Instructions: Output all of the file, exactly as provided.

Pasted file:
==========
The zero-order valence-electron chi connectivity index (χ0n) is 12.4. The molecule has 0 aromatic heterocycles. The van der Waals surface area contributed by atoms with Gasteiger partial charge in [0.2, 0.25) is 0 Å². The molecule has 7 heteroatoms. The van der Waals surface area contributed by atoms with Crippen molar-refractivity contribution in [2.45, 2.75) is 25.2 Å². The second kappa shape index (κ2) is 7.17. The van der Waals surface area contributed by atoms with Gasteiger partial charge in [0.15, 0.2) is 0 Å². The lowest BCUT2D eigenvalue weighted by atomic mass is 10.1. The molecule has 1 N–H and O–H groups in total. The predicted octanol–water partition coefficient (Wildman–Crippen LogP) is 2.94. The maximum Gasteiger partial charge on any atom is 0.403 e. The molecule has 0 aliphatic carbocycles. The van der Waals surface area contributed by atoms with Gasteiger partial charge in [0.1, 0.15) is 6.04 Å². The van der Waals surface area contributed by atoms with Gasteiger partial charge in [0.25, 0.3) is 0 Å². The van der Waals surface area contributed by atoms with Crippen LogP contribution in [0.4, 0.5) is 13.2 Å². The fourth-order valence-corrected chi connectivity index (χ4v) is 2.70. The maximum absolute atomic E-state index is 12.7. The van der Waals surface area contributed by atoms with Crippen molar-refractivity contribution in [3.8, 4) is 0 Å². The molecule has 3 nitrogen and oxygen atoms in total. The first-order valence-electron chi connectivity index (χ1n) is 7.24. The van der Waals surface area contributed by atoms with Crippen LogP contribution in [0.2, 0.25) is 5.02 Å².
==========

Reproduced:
The zero-order valence-electron chi connectivity index (χ0n) is 12.4. The molecule has 0 aromatic heterocycles. The van der Waals surface area contributed by atoms with Gasteiger partial charge in [0.2, 0.25) is 0 Å². The molecule has 7 heteroatoms. The van der Waals surface area contributed by atoms with Crippen molar-refractivity contribution in [2.45, 2.75) is 25.2 Å². The second kappa shape index (κ2) is 7.17. The van der Waals surface area contributed by atoms with Gasteiger partial charge in [0.15, 0.2) is 0 Å². The lowest BCUT2D eigenvalue weighted by atomic mass is 10.1. The molecule has 1 N–H and O–H groups in total. The predicted octanol–water partition coefficient (Wildman–Crippen LogP) is 2.94. The maximum Gasteiger partial charge on any atom is 0.403 e. The molecule has 0 aliphatic carbocycles. The van der Waals surface area contributed by atoms with Gasteiger partial charge in [0.1, 0.15) is 6.04 Å². The van der Waals surface area contributed by atoms with Gasteiger partial charge in [0.25, 0.3) is 0 Å². The van der Waals surface area contributed by atoms with Crippen LogP contribution in [0.4, 0.5) is 13.2 Å². The fourth-order valence-corrected chi connectivity index (χ4v) is 2.70. The maximum absolute atomic E-state index is 12.7. The van der Waals surface area contributed by atoms with Crippen molar-refractivity contribution in [3.8, 4) is 0 Å². The molecule has 3 nitrogen and oxygen atoms in total. The first-order valence-electron chi connectivity index (χ1n) is 7.24. The van der Waals surface area contributed by atoms with Crippen LogP contribution in [0.2, 0.25) is 5.02 Å².